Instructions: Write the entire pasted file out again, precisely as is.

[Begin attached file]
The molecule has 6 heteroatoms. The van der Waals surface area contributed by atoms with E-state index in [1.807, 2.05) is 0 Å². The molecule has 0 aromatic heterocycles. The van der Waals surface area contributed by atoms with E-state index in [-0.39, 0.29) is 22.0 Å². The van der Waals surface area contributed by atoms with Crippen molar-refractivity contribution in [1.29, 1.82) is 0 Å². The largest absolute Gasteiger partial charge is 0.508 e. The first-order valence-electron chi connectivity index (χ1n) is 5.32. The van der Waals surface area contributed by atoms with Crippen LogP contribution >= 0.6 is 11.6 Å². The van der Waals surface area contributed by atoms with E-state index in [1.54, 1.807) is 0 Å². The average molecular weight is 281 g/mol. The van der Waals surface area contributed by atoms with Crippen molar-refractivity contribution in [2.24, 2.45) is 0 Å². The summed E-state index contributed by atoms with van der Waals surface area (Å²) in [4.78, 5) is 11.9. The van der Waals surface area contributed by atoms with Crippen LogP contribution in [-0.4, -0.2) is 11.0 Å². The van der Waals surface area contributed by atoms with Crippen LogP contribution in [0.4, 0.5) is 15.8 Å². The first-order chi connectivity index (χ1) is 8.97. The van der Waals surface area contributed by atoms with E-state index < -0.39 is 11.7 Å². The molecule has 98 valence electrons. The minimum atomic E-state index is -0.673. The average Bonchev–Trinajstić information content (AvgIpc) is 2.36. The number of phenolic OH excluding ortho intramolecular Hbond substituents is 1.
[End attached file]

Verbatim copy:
The molecule has 6 heteroatoms. The van der Waals surface area contributed by atoms with E-state index in [1.807, 2.05) is 0 Å². The molecule has 0 aromatic heterocycles. The van der Waals surface area contributed by atoms with E-state index in [-0.39, 0.29) is 22.0 Å². The van der Waals surface area contributed by atoms with Crippen molar-refractivity contribution in [1.29, 1.82) is 0 Å². The largest absolute Gasteiger partial charge is 0.508 e. The first-order valence-electron chi connectivity index (χ1n) is 5.32. The van der Waals surface area contributed by atoms with Crippen LogP contribution >= 0.6 is 11.6 Å². The van der Waals surface area contributed by atoms with E-state index in [1.54, 1.807) is 0 Å². The average molecular weight is 281 g/mol. The van der Waals surface area contributed by atoms with Crippen molar-refractivity contribution in [2.24, 2.45) is 0 Å². The summed E-state index contributed by atoms with van der Waals surface area (Å²) in [4.78, 5) is 11.9. The van der Waals surface area contributed by atoms with Crippen LogP contribution in [-0.4, -0.2) is 11.0 Å². The van der Waals surface area contributed by atoms with Crippen LogP contribution in [0.4, 0.5) is 15.8 Å². The first-order chi connectivity index (χ1) is 8.97. The van der Waals surface area contributed by atoms with E-state index < -0.39 is 11.7 Å². The molecule has 98 valence electrons. The minimum atomic E-state index is -0.673. The average Bonchev–Trinajstić information content (AvgIpc) is 2.36. The number of phenolic OH excluding ortho intramolecular Hbond substituents is 1.